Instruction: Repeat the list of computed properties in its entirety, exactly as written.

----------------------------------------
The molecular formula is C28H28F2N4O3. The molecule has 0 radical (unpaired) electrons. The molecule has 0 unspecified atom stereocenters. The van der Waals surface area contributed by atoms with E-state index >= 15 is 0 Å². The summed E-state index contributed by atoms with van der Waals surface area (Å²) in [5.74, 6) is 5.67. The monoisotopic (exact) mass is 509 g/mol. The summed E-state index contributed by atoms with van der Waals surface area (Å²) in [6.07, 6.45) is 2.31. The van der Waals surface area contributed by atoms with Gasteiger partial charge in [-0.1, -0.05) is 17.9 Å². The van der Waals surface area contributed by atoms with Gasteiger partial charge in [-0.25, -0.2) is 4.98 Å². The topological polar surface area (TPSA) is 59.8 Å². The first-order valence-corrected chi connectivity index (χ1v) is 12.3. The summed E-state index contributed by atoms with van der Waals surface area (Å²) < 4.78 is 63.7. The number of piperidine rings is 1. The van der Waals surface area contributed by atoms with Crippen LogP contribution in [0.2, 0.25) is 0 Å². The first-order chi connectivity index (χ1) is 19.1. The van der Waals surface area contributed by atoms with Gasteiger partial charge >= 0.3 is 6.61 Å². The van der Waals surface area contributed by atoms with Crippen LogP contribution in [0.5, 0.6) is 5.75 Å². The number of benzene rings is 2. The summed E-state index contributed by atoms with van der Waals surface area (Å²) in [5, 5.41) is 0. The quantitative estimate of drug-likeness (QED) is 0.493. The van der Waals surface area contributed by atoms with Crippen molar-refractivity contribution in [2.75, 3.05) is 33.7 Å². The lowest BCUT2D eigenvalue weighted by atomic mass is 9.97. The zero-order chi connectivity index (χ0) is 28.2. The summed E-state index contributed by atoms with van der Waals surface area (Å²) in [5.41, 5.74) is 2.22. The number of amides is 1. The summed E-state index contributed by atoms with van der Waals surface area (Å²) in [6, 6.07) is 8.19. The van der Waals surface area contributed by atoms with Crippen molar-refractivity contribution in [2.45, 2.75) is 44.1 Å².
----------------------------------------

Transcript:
The molecular formula is C28H28F2N4O3. The molecule has 0 radical (unpaired) electrons. The molecule has 0 unspecified atom stereocenters. The van der Waals surface area contributed by atoms with E-state index >= 15 is 0 Å². The summed E-state index contributed by atoms with van der Waals surface area (Å²) in [5.74, 6) is 5.67. The monoisotopic (exact) mass is 509 g/mol. The summed E-state index contributed by atoms with van der Waals surface area (Å²) in [6.07, 6.45) is 2.31. The van der Waals surface area contributed by atoms with Gasteiger partial charge in [-0.1, -0.05) is 17.9 Å². The van der Waals surface area contributed by atoms with Gasteiger partial charge in [-0.25, -0.2) is 4.98 Å². The topological polar surface area (TPSA) is 59.8 Å². The first-order valence-corrected chi connectivity index (χ1v) is 12.3. The summed E-state index contributed by atoms with van der Waals surface area (Å²) < 4.78 is 63.7. The number of piperidine rings is 1. The van der Waals surface area contributed by atoms with Crippen LogP contribution in [0.2, 0.25) is 0 Å². The first-order chi connectivity index (χ1) is 19.1. The van der Waals surface area contributed by atoms with Gasteiger partial charge >= 0.3 is 6.61 Å². The van der Waals surface area contributed by atoms with Crippen LogP contribution in [0.5, 0.6) is 5.75 Å². The number of benzene rings is 2. The summed E-state index contributed by atoms with van der Waals surface area (Å²) in [5, 5.41) is 0. The quantitative estimate of drug-likeness (QED) is 0.493. The van der Waals surface area contributed by atoms with Crippen molar-refractivity contribution in [2.75, 3.05) is 33.7 Å². The lowest BCUT2D eigenvalue weighted by atomic mass is 9.97. The zero-order chi connectivity index (χ0) is 28.2. The summed E-state index contributed by atoms with van der Waals surface area (Å²) in [5.41, 5.74) is 2.22. The number of amides is 1. The summed E-state index contributed by atoms with van der Waals surface area (Å²) in [6, 6.07) is 8.19. The van der Waals surface area contributed by atoms with Crippen molar-refractivity contribution in [2.45, 2.75) is 44.1 Å².